NEW YORK (Bloomberg) — Surging U.S. crude stockpiles that have filled storage tanks near capacity are widening the discount on immediate oil deliveries.
Spreads between monthly oil-futures contracts are often seen as a reliable gauge of market conditions, and a discount on the earliest months—known as contango—typically signals that supplies exceed demand. Contango isn’t “going away anytime soon,” Societe Generale SA analysts said in a research note on Tuesday.
“We don’t get this kind of super contango unless there are concerns about how much spare storage capacity is available,” Tim Evans, an energy analyst at Citi Futures Perspective in New York, said by phone.
Front-month contracts of U.S. benchmark West Texas Intermediate closed at a $1.46/bbl less than second-month futures on Tuesday. January futures traded at $42.39/bbl at 11:29 a.m. on the New York Mercantile Exchange and February futures were at $43.77.
WTI Cushing spot closed at a $1.70 discount to January WTI on Nymex Monday, the most since 2010. The spread was at $1.60 Wednesday.
“Storage offshore becomes a viable option with these kind of spreads,” Evans said. “It costs about 45 to 50 cents a barrel per month to store crude on land. It rises to the $1-to-$1.25 per barrel a month range, depending on the specific vessel, when stored on a tanker.”
Nationwide, crude supplies climbed to 487.3 MMbbl in the week ended Nov. 13, the highest for the time of year since 1930, Energy Information Administration data show.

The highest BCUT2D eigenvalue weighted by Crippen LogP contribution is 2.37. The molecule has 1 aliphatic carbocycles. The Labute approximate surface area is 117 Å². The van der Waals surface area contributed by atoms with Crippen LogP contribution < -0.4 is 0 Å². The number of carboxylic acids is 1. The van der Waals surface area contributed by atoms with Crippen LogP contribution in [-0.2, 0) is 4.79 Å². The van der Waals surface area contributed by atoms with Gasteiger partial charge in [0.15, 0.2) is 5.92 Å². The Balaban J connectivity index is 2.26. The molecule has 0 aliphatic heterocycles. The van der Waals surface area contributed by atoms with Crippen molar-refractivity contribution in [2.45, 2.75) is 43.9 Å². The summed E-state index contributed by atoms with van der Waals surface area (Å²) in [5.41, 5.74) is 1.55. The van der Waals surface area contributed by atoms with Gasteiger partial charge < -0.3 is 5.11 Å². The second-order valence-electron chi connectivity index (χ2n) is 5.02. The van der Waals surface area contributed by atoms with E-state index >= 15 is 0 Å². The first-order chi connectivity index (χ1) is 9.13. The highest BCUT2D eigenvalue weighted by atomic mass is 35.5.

Stockpiles at Cushing, Oklahoma, the delivery point for WTI futures and the biggest U.S. oil-storage hub, rose to 56.9 MMbbl, the most since August. Total storage capacity for the site was 71.4 MMbbl as of March 31, the EIA said. The tanks can actually store only about 65 MMbbl of oil, if you take into account space required for operations, such as blending and segregating, Plains CEO Greg Armstrong said in April.
The differences between contracts may narrow somewhat in the second half of 2016 as the market rebalances, Mike Wittner, head of oil-market research in New York at Societe Generale, said by phone. “Contango won’t go away, and we definitely won’t see backwardation,” he said.
Backwardation is a structure where short-term supplies cost more than later deliveries, indicating supplies are tight.